Bullivant fabricated all 83 screw piles to a length of 5m. The majority of these consisted of two helixes per flight. In certain areas of the site however, ground conditions were worse than predicted by borehole investigations. The simple addition of two further helixes to a small number of flights at our Drakelow manufacturing facility in the Midlands allowed the job to continue unaffected. The modified flights helped the piles attain the required safe working load in the more difficult ground conditions.
Following their installation, the screw piles were cut to size and capped with a hollow tube before grout was injected to bond each pile and cap securely together.
The Salisbury job has provided an ideal opportunity to demonstrate the effectiveness of the screw pile system on what was a particularly sensitive site. But use of the technique need not be confined to jobs where an alternative means of piling may not be feasible.
Screw piling must be able to compete with other piling systems on less sensitive sites in terms of value for money and effectiveness and there is no technical reason why it should not be able to do so.
When the system was first introduced to us, we thought it would be easy to use and so it has proved. We don’t have to shovel muck away or mix up grout or cement to use the screw pile system.
This system is clean, quick and effective and, with the right equipment, easy to carry out. We believe screw piling has a great deal to offer.
Tim Sheward is South West Technical Sales Manager for Roger Bullivant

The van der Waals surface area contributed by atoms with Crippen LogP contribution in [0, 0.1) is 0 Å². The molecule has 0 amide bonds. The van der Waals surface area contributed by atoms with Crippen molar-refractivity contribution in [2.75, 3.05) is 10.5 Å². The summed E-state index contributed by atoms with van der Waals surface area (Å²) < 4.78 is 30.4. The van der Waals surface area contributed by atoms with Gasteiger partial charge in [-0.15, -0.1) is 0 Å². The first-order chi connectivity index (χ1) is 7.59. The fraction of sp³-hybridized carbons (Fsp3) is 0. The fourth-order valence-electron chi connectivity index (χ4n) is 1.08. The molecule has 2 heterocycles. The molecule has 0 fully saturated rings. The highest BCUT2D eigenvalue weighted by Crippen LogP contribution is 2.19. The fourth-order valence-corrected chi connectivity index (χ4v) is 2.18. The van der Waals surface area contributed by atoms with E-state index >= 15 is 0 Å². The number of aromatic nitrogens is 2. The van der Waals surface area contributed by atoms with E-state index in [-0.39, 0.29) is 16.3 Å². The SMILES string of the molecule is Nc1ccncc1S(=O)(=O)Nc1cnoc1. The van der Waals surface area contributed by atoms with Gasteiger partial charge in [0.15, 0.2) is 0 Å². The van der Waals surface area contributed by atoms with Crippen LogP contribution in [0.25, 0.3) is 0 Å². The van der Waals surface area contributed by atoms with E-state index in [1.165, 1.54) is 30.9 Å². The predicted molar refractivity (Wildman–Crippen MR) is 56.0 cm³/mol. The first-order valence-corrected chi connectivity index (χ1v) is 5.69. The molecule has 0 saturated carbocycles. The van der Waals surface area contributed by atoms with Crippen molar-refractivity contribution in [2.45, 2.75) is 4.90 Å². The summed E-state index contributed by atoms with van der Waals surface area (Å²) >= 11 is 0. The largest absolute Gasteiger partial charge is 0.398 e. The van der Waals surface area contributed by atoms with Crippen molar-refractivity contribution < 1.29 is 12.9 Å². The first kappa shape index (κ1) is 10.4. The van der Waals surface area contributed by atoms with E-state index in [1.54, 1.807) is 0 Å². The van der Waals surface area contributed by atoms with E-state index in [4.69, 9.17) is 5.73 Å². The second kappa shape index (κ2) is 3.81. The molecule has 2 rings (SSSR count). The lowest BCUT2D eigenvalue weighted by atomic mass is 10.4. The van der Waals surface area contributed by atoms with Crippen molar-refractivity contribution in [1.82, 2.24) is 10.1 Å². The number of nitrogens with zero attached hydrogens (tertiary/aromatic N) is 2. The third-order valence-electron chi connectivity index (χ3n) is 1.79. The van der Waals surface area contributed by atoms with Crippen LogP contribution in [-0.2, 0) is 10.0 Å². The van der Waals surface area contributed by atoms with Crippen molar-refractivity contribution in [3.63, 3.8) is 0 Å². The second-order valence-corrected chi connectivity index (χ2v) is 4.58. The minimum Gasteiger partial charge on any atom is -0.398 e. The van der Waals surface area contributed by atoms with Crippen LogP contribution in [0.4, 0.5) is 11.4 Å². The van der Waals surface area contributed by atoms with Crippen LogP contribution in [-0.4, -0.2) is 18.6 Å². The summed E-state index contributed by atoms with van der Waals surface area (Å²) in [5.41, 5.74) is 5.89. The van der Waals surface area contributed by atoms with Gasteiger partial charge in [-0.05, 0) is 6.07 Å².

History of the screw pile
It is thought that screw piles were first used to support lighthouses around the Irish coast, and the engineer widely credited with the invention of this particular foundation system is Alexander Mitchell from Dublin. Mitchell, a former builder turned inventor, used screw piles on around 18 maritime projects during the mid 19 ccntury.
The first lighthouse he founded using screw piles was at Maplin Sands in Carrickfergus Bay in 1844 and three years later he constructed a screw pile jetty at Courtown on the coast of Wexford.
Other notable uses of the screw pile followed, from the construction of breakwaters to the support of viaducts and bridges, such as on the route of the Bombay and Baroda railway line in India. Screw piles were also used and developed by Eugenius Birch, who designed a good number of the pleasure piers built around the UK. The first pier which he founded using screw piles was at Margate in Kent in 1853 and other piers founded on the system followed at at Blackpool, Eastbourne and Hastings.
Piling Publications from the SCI Steel
Bearing Piles Guide, 1997
This guide covers tubular, box, sheet and H-piles and contains validated methods for predicting driven steel pile axial load capacity and soil resistance to driving.
Design Guide for Steel Sheet Pile Bridge Abutments, 1998
Steel sheet pile embedded retaining walls for bridge abutments can fulfil a number of important economic criteria. The guide was written with reference to UK construction legislation, DoT specifications and both UK Codes of Practice and European Standards.